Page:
A post-secondary teacher in Alberta found himself at odds with his employer and his union after being fired for alleged inappropriate behavior towards female students.
The teacher, who rejected the employer’s settlement offer, filed a duty of fair representation complaint against his union after it refused to take the case to arbitration.
The union then offered the teacher the same settlement the employer did. The Alberta Labour Relations Board gave him two options: accept the settlement, or it would dismiss his case under a “relatively” new section of the Labour Relations Code.
KH was a welding instructor at the Northern Alberta Institute of Technology (NAIT). When he was terminated in October 2021, he was 53 and had been on the job for 15 years.
He was a unionized worker represented by the Northern Alberta Institute of Technology Academic Staff Association (NAITASA).
There was no discipline on his file at the time he was let go, but he did have a letter of expectations from February 2021 regarding his communication with students and colleagues.
In the spring of 2021, NAIT became aware of eight incidents involving KH’s interactions with three female students. It conducted an internal investigation, and concluded he had committed several acts of misconduct.
KH denied several of the allegations, and offered explanations and context for the others. NAIT terminated his employment on Oct. 6, 2021. KH grieved the termination on Oct. 18, 2021.
The union engaged in settlement discussions with NAIT. NAIT took the position that this was a case of “a male instructor in a trades program, (who) talked about sex and sexual behaviour with students in an industry where females are traditionally underrepresented.” Termination, in its opinion, was “fit and just.”
NAIT said if students saw this conduct from an instructor, it would suggest it was normalized or expected in the industry.
Offer to settle
NAIT offered to settle with KH solely to avoid the costs of a hearing. The union, during the settlement discussions, obtained two legal opinions from its counsel.
The first, dated Jan. 14, 2022, concluded NAIT would likely be able to establish most of the allegations against KH. The real issue, then, would be whether or not termination was the appropriate penalty. It cautioned that a lesser penalty was not guaranteed at arbitration.
KH told his union he did not want to return to NAIT. The second, dated May 18, 2022, confirmed he did not want to return but instead sought financial compensation of 52 weeks’ salary consistent with the collective agreement’s severance provisions. That opinion concluded: “I have little optimism regarding the success in this grievance and, ultimately, could not recommend that it proceed to arbitration.”
The union obtained the best offer it could from NAIT, it said. It presented that offer to KH in the presence of its legal counsel, who explained his opinions, but KH ultimately rejected it. The union then concluded there was no basis to proceed to arbitration, and it withdrew the grievance.
In response, KH filed a duty of fair representation (DFR) complaint against his union.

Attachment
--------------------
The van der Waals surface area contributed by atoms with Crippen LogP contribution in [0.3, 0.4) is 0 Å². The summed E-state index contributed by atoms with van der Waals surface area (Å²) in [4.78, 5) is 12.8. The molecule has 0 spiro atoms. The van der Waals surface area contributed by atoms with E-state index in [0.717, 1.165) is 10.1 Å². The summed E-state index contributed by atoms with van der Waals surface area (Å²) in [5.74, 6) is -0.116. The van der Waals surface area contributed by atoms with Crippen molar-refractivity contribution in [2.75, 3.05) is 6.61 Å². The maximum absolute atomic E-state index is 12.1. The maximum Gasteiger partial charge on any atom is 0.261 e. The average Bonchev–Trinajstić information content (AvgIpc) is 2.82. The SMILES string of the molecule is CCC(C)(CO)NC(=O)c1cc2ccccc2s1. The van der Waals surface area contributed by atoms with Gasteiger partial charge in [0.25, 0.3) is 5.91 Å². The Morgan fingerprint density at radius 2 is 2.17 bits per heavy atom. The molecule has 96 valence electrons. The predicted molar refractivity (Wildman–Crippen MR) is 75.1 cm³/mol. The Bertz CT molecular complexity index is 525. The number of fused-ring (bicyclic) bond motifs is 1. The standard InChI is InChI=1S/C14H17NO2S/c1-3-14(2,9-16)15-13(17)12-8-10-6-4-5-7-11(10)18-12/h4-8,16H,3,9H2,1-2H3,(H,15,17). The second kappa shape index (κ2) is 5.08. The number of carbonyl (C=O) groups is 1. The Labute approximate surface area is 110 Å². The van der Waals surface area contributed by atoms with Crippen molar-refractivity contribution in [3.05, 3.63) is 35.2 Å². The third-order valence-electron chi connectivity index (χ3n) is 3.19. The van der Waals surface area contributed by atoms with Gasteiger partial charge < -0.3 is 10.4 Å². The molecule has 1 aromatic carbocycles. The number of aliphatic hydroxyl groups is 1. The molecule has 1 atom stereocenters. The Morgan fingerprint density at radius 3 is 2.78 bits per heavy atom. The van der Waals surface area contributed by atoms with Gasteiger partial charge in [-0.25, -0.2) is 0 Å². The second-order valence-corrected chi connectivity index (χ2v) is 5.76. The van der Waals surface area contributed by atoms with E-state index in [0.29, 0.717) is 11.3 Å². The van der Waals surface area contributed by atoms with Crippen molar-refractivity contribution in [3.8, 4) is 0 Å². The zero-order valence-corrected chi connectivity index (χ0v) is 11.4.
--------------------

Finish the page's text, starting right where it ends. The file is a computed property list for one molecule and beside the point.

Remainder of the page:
The Rurka case
NAIT and its union had been through a very similar case in 2021 and 2022, known as the Rurka case. In that case, the employee was fired in 2019 for allegedly sexually harassing female co-workers.
With one exception, that case involved verbal comments — the exception being when he hugged a female co-worker from behind. Rurka was 57 and had been on the job for 23 years at the time of termination with no prior discipline on file.
The arbitrator upheld the termination for cause in that case. Despite a lengthy service, and clean record, it ruled it was not prepared to reduce the penalty.
That ruling, which came out while the issue with KH was being sorted out, hardened the employer’s stance and worsened the union’s opinion of the possible outcome of arbitration should it proceed.
The union’s settlement offer
The union offered to pay KH the same sum that NAIT had offered to settle the DFR case.
The Alberta Labour Relations Board noted that, to achieve his wish for 52 weeks’ severance, KH faced a couple of hurdles. First, there was a risk the arbitrator would rule he was dismissed for cause, meaning he would be entitled to zero financial compensation.
Second, the arbitrator could decline to award any financial compensation or an award much smaller than one year’s pay if it ruled termination was excessive.
The board noted the Rurka case was “very relevant” to these issues since it was a recent case between the same employer and bargaining unit with significantly similar facts. It made it “unlikely” KH would receive anything close to 52 weeks’ salary if it went to hearing.
The payment of any amount to KH would “probably’ represent a better outcome than going to arbitration, it said.
“An arbitrator might see making comments to students, especially female students in a traditional male industry, as an aggravating factor,” it said. “It is of course impossible for this Board to say precisely how an arbitrator would have ruled on the… grievance if it went to hearing.”
It ruled the amount offered to KH by the union was “fair and reasonable.” It gave him two weeks to advise the board and the union whether he accepts or rejects the settlement proposal. If he accepts, the complaint will be resolved.
If he rejects, the board said it would summarily dismiss KH’s DFR complaint pursuant to section 153(3.1) of Alberta’s Labour Relations Code.
Section 153 is a relatively new section of the code that is designed to ensure complaints “need not proceed to hearing where the complainant would be reasonably compensated for the complaint.”
For more information, see Homeniuk v The Northern Alberta Institute of Technology Academic Staff Association, 2023 CanLII 41889 (AB LRB)